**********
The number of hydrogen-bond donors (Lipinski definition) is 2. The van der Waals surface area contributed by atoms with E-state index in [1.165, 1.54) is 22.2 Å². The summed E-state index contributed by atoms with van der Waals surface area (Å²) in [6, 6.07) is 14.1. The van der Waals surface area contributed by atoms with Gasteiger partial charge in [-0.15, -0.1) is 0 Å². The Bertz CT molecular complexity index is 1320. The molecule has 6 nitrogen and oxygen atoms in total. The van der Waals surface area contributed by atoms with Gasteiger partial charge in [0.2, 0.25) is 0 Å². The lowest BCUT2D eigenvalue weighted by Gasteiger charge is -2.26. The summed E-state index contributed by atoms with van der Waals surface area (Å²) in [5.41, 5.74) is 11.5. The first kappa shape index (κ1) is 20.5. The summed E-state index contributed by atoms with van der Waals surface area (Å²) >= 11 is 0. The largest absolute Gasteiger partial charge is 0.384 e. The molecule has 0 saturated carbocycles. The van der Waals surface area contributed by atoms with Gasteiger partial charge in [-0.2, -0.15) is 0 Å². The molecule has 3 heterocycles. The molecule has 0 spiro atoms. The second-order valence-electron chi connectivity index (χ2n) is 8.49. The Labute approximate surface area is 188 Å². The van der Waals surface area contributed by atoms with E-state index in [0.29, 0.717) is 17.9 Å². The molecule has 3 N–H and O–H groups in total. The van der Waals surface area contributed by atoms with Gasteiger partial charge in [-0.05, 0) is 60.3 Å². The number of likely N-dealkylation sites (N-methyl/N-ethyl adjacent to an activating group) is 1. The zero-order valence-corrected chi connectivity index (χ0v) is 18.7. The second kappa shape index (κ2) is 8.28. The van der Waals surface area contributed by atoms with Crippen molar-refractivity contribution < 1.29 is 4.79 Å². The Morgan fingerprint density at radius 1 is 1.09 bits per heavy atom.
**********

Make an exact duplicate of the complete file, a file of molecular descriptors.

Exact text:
The number of hydrogen-bond donors (Lipinski definition) is 2. The van der Waals surface area contributed by atoms with E-state index in [1.165, 1.54) is 22.2 Å². The summed E-state index contributed by atoms with van der Waals surface area (Å²) in [6, 6.07) is 14.1. The van der Waals surface area contributed by atoms with Gasteiger partial charge in [-0.15, -0.1) is 0 Å². The Bertz CT molecular complexity index is 1320. The molecule has 6 nitrogen and oxygen atoms in total. The van der Waals surface area contributed by atoms with Gasteiger partial charge in [0.2, 0.25) is 0 Å². The lowest BCUT2D eigenvalue weighted by Gasteiger charge is -2.26. The summed E-state index contributed by atoms with van der Waals surface area (Å²) in [5.41, 5.74) is 11.5. The first kappa shape index (κ1) is 20.5. The summed E-state index contributed by atoms with van der Waals surface area (Å²) >= 11 is 0. The largest absolute Gasteiger partial charge is 0.384 e. The molecule has 0 saturated carbocycles. The van der Waals surface area contributed by atoms with Gasteiger partial charge in [-0.2, -0.15) is 0 Å². The molecule has 3 heterocycles. The molecule has 0 spiro atoms. The second-order valence-electron chi connectivity index (χ2n) is 8.49. The Labute approximate surface area is 188 Å². The van der Waals surface area contributed by atoms with E-state index in [0.29, 0.717) is 17.9 Å². The molecule has 3 N–H and O–H groups in total. The van der Waals surface area contributed by atoms with Gasteiger partial charge in [-0.05, 0) is 60.3 Å². The number of likely N-dealkylation sites (N-methyl/N-ethyl adjacent to an activating group) is 1. The zero-order valence-corrected chi connectivity index (χ0v) is 18.7. The second kappa shape index (κ2) is 8.28. The van der Waals surface area contributed by atoms with Crippen molar-refractivity contribution < 1.29 is 4.79 Å². The Morgan fingerprint density at radius 1 is 1.09 bits per heavy atom.